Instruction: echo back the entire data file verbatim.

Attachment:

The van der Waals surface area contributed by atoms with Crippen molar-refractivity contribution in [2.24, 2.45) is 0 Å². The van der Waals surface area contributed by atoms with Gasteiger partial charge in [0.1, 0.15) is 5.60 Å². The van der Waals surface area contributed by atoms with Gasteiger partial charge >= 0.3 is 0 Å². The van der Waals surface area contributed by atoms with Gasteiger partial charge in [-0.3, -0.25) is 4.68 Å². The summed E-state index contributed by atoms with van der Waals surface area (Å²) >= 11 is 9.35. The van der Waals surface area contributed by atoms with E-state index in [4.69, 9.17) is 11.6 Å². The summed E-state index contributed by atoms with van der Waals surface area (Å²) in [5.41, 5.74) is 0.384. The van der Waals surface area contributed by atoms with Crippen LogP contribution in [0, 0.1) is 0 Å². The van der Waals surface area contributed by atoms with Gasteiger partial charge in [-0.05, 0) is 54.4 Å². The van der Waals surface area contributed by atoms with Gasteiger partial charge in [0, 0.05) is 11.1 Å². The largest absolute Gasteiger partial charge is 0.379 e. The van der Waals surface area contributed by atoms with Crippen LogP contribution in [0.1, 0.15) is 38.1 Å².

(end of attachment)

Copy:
The van der Waals surface area contributed by atoms with Crippen molar-refractivity contribution in [2.24, 2.45) is 0 Å². The van der Waals surface area contributed by atoms with Gasteiger partial charge in [0.1, 0.15) is 5.60 Å². The van der Waals surface area contributed by atoms with Gasteiger partial charge >= 0.3 is 0 Å². The van der Waals surface area contributed by atoms with Gasteiger partial charge in [-0.3, -0.25) is 4.68 Å². The summed E-state index contributed by atoms with van der Waals surface area (Å²) >= 11 is 9.35. The van der Waals surface area contributed by atoms with E-state index in [4.69, 9.17) is 11.6 Å². The summed E-state index contributed by atoms with van der Waals surface area (Å²) in [5.41, 5.74) is 0.384. The van der Waals surface area contributed by atoms with Crippen LogP contribution in [0, 0.1) is 0 Å². The van der Waals surface area contributed by atoms with Gasteiger partial charge in [-0.05, 0) is 54.4 Å². The van der Waals surface area contributed by atoms with Gasteiger partial charge in [0, 0.05) is 11.1 Å². The largest absolute Gasteiger partial charge is 0.379 e. The van der Waals surface area contributed by atoms with Crippen LogP contribution in [0.1, 0.15) is 38.1 Å².